Through our defence policy, Strong, Secure, Engaged, we have been, and will continue to be engaged in operations throughout the world. As the Royal Canadian Navy (RCN) is increasingly called upon to support humanitarian assistance and participate in joint operations ashore, we are investing in the equipment needed to better fulfill these missions.
Today, the Honourable Harjit S. Sajjan, Minister of National Defence, announced a contract of approximately $12 million to acquire five ship-to-shore connector systems that will support such missions. These systems will be built in Canada by Navamar Inc.
With these ship-to-shore connector systems, vessels such as our Joint Support Ships will have an enhanced and robust capability to transfer cargo and equipment from the ship to the shore. They will enable the Canadian Armed Forces (CAF) to respond more rapidly to operations and joint actions ashore.
As we recapitalize our fleets and equipment, the RCN will continue to excel at sea, providing Canada with first response capabilities across the full spectrum of operations.
“This investment will allow the Royal Canadian Navy to provide support where vessels cannot berth, to deliver relief supplies for people in need, and to accomplish the difficult work we ask of them. The ship-to-shore connector systems will provide greater flexibility to our CAF and become a key component of mission success.”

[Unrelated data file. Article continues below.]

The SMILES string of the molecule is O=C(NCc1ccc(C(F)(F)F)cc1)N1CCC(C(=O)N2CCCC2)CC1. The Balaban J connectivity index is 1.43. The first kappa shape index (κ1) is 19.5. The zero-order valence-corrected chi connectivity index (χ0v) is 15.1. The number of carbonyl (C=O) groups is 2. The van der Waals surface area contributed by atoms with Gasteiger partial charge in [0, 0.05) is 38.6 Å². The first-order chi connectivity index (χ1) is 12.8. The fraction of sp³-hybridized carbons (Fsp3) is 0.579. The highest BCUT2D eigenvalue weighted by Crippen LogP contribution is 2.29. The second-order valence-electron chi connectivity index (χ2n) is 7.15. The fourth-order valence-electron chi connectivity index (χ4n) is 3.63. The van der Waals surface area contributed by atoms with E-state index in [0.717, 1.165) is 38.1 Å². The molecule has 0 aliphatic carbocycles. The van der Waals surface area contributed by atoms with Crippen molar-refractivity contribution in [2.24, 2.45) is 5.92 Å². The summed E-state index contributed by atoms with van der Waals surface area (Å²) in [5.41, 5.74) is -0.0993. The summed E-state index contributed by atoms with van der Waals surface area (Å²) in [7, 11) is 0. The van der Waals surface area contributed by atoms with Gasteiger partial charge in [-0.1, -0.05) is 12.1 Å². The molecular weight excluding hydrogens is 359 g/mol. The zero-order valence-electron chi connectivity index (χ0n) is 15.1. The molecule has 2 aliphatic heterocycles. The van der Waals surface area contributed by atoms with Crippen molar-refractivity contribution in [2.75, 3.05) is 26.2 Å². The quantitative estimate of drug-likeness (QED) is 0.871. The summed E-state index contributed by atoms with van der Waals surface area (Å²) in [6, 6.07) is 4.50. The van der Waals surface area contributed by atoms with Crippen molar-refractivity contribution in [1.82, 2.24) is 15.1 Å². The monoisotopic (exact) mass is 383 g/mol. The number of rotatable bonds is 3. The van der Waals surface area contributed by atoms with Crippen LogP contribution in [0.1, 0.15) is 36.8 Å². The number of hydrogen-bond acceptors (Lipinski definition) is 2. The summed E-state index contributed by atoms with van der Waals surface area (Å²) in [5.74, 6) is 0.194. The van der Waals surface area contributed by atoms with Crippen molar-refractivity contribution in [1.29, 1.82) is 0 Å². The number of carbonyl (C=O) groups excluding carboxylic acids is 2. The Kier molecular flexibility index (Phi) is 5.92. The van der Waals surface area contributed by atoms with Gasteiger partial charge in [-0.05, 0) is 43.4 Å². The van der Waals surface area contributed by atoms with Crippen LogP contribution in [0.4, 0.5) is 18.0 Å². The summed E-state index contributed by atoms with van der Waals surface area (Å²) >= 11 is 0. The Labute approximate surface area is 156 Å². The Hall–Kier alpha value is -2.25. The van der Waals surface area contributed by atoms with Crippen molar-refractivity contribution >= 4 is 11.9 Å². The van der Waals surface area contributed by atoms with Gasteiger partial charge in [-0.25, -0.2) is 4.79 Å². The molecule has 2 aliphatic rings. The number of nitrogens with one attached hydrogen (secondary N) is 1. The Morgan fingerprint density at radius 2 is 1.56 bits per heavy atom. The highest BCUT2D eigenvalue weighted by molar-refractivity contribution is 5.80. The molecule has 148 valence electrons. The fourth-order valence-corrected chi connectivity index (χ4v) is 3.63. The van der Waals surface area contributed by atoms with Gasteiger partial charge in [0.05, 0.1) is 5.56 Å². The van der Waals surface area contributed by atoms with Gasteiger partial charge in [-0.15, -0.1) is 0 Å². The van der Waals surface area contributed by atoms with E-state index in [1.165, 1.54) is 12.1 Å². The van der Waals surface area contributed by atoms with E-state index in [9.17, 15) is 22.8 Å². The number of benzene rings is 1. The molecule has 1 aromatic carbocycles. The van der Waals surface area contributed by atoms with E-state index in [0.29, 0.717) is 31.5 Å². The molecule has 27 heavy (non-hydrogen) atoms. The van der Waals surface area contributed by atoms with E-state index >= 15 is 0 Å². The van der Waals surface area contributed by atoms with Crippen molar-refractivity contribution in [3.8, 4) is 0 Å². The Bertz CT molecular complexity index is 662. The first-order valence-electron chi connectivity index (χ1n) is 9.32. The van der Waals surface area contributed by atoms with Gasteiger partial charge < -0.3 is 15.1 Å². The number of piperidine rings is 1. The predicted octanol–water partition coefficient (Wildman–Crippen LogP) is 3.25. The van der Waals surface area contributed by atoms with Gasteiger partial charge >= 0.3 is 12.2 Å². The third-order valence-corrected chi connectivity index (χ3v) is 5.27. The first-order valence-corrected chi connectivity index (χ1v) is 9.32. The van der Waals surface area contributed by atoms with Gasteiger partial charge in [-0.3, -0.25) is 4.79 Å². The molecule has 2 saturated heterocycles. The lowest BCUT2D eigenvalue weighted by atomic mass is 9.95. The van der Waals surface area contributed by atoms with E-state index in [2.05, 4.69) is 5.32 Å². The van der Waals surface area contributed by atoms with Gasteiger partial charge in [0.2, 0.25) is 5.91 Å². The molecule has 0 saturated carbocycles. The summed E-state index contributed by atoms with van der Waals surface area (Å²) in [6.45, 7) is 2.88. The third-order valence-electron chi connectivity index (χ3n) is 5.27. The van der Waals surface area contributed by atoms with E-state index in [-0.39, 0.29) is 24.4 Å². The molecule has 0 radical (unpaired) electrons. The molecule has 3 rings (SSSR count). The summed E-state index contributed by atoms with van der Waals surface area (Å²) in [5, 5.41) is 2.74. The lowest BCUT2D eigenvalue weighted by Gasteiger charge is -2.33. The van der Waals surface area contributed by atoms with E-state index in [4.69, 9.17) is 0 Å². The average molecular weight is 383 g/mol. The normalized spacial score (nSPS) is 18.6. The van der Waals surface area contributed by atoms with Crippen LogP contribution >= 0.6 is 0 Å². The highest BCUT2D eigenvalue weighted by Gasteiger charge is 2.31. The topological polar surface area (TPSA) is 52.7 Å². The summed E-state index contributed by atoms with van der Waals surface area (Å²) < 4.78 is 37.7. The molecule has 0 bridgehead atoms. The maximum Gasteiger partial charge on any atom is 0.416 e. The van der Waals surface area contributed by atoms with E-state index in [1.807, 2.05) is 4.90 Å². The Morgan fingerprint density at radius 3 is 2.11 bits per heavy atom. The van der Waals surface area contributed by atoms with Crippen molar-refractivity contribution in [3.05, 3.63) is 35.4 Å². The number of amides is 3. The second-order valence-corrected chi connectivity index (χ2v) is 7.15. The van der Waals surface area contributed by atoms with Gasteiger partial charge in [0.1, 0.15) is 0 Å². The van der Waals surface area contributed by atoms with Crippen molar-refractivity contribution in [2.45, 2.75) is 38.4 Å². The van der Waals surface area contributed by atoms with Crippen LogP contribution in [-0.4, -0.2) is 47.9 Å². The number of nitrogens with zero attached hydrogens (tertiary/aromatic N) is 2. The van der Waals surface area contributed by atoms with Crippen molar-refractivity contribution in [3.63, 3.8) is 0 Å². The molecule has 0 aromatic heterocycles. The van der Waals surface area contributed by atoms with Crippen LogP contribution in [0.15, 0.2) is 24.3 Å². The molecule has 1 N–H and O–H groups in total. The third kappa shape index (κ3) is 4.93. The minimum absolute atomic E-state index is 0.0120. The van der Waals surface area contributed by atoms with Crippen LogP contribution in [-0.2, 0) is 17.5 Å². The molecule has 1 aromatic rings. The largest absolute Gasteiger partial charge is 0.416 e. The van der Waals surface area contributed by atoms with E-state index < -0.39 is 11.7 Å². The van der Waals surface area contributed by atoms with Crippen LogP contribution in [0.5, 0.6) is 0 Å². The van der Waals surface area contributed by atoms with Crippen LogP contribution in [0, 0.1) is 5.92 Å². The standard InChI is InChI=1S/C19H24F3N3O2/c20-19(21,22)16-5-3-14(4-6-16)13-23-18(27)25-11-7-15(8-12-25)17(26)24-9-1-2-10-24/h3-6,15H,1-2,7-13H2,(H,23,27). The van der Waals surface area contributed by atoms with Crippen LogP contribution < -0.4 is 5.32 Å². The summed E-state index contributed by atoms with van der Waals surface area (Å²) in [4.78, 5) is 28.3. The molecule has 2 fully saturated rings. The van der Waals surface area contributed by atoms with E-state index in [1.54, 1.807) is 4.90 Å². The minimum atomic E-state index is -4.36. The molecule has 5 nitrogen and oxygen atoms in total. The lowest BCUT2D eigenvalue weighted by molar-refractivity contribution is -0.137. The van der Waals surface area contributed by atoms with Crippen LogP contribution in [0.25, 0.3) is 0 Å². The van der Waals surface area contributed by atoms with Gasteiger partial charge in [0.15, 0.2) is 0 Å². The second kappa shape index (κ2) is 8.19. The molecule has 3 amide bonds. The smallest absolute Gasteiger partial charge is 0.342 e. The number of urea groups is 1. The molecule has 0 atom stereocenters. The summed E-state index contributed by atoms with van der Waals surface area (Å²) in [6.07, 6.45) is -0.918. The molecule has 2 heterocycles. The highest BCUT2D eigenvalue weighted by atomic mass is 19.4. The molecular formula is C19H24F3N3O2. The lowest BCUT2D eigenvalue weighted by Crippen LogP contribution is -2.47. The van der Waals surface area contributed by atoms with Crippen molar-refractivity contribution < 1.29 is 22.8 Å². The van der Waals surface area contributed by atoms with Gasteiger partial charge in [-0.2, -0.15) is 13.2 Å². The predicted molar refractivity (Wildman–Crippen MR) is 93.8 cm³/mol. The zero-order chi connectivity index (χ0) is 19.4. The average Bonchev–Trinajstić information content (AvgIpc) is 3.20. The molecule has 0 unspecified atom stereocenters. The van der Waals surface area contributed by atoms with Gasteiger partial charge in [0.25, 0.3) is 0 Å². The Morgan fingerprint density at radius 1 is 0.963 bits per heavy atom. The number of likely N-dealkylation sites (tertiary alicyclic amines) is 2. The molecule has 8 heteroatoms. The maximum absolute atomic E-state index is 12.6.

The Honourable Harjit S. Sajjan, Minister of National Defence
“Today’s announcement is yet another example that the National Shipbuilding Strategy is succeeding in helping to build a strong, sustainable marine sector in Canada that is providing economic benefits and maintaining jobs across the country. Companies of all sizes are benefitting from work through the NSS, as we continue the process of providing the Royal Canadian Navy with the equipment they need to do their important work.”
The Honourable Carla Qualtrough, Minister of Public Services and Procurement and Accessibility
This contract was awarded through a competitive process as part of the overall Joint Support Ship project budget.
Of the five ship-to-shore connector systems we are acquiring, four will be kept aboard our two Joint Support Ships, the fifth one will be available for maintenance work and be used for training.
The modular and configurable ship-to-shore connectors will adapt to almost any mission. They could be used as a temporary jetty anchored to the shoreline, as a large barge to assist in ship maintenance and repair, or to perform evacuation operations.
Our future Joint Support Ships will resupply deployed ships at sea and will have the ability to accompany our warships in all environments. This will extend the time a naval task group can remain at sea, eliminating the need to leave an operational area or return to port for resupply.
These systems could also be used for training or in support of other vessels such as the interim oiler, MV Asterix.